80, 21, 1, 40, 6, 8, 30, 2, 3, 12, 36, 48, 25, 60, 18, 24

  Multiple of 3 Factor of 24 Multiple of 5 Factor of 72
Even Number        
Odd Number        
Multiple of 8        
Factor of 120        

You could then ask the children to think of other numbers to add to each section.

Activity set B

Remind the children that a prime number is a number that can only be divided by one and itself. So a prime number has two factors. You could give the children a 100 square and ask them to shade the numbers from 1to10 that are not prime numbers (1, 4, 6, 8, 10). They then shade all the multiples of 2, 3, 4, 5, 6, 7, 8, 9 and 10. The numbers that are left unshaded are all primes. You could ask them what they notice about these (they are mostly either side of multiples of six).

You could write some single and 2-digit numbers on the board and ask the children to break these down as much as they can. What do they notice? If they have broken them down as far as possible they will end up with prime factors. Here is an example: 24 – factors include 2 and 12, 2 is a prime factor. Factors of 12 include 3 and 4, 3 is a prime. Factors of 4 include 2 and 2, both of which are prime factors. So, the prime factors of 24 are 2, 2, 2 and 3.

You could carry out similar activities for composite numbers.

Activity set C

You could display a variety of multiplication and division calculations on the board and ask the children to decide which strategy they would use to answer them. They could then discuss their thinking with a partner. Encourage them to look at the numbers and decide whether they can use a mental calculation strategy, jottings or a written method. Here are some examples of questions you could use and some possible appropriate strategies:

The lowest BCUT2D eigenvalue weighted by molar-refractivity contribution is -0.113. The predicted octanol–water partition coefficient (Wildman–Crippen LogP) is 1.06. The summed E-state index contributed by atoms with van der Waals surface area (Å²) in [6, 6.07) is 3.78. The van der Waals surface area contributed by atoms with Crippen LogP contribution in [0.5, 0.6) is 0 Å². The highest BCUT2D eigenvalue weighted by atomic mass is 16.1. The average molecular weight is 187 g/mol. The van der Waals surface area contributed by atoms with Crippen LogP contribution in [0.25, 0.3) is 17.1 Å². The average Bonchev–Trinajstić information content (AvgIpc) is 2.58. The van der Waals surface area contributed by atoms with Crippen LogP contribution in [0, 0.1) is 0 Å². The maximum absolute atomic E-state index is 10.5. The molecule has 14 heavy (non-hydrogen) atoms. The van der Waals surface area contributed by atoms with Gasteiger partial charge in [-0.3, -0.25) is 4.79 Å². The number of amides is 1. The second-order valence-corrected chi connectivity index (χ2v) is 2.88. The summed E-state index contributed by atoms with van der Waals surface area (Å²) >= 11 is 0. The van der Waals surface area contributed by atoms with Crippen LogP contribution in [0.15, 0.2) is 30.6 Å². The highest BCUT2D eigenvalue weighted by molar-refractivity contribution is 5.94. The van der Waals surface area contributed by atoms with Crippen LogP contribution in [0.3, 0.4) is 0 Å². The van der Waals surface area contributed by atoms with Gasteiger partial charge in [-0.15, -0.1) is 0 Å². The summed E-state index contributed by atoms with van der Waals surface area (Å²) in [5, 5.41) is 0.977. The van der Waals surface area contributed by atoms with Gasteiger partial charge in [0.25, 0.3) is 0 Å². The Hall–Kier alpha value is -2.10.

• 24 x 50 (x 100 and halve)
  • 52 x 4 (double and double again)
  • 12 x 15 (x 10, halve and total x10 and half x10)
  • 136 x 9 (partitioning, x10 and take away 136 or column method)
  • 245 x 1.6 (grid method or the column method or x1, x half, x tenth and add together)
  • 123 x 3 (re-partition number into 120 and 3, 4 x 3 = 12 so 40 x 3 = 120 (so 120 ÷ 3 = 40), 3 ÷ 3 = 1, answer 41)
  • 165 x 10 (make number ten times smaller)
  • 325 x 25 (use knowledge that there are four 25s in 100)
  • 408 x 17 (grouping in 17s, 20 groups make 340, 4 groups make 68 so answer is 24)
  • 623 x 9 (short method)

You could try ‘All the digits’ The multiplication given uses each of the digits 0 - 9 once and once only. Using the information given, the children need to replace the stars in the calculation with figures.

You could give the children a set of calculations which have been answered using column method and ask them to look at them and decide which are easy and which are difficult and why.

Activity set D